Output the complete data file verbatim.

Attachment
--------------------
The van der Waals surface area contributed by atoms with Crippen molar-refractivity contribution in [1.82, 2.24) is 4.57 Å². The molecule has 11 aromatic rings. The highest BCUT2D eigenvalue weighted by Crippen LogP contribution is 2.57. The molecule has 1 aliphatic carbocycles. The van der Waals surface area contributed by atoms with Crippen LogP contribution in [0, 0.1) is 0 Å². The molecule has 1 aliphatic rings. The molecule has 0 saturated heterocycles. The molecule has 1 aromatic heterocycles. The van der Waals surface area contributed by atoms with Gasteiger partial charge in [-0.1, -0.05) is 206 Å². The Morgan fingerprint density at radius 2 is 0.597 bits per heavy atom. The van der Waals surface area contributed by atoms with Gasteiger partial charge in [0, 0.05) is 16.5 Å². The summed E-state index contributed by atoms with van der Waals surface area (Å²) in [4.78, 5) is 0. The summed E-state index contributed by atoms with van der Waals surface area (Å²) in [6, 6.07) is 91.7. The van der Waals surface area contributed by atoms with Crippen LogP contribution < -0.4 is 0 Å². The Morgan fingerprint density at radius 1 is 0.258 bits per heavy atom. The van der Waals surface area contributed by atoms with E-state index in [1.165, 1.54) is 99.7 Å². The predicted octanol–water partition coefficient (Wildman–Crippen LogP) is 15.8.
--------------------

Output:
The van der Waals surface area contributed by atoms with Crippen molar-refractivity contribution in [1.82, 2.24) is 4.57 Å². The molecule has 11 aromatic rings. The highest BCUT2D eigenvalue weighted by Crippen LogP contribution is 2.57. The molecule has 1 aliphatic carbocycles. The van der Waals surface area contributed by atoms with Crippen LogP contribution in [0, 0.1) is 0 Å². The molecule has 1 aliphatic rings. The molecule has 0 saturated heterocycles. The molecule has 1 aromatic heterocycles. The van der Waals surface area contributed by atoms with Gasteiger partial charge in [-0.1, -0.05) is 206 Å². The Morgan fingerprint density at radius 2 is 0.597 bits per heavy atom. The van der Waals surface area contributed by atoms with Gasteiger partial charge in [0, 0.05) is 16.5 Å². The summed E-state index contributed by atoms with van der Waals surface area (Å²) in [4.78, 5) is 0. The summed E-state index contributed by atoms with van der Waals surface area (Å²) in [6, 6.07) is 91.7. The van der Waals surface area contributed by atoms with Crippen LogP contribution < -0.4 is 0 Å². The Morgan fingerprint density at radius 1 is 0.258 bits per heavy atom. The van der Waals surface area contributed by atoms with E-state index in [1.165, 1.54) is 99.7 Å². The predicted octanol–water partition coefficient (Wildman–Crippen LogP) is 15.8.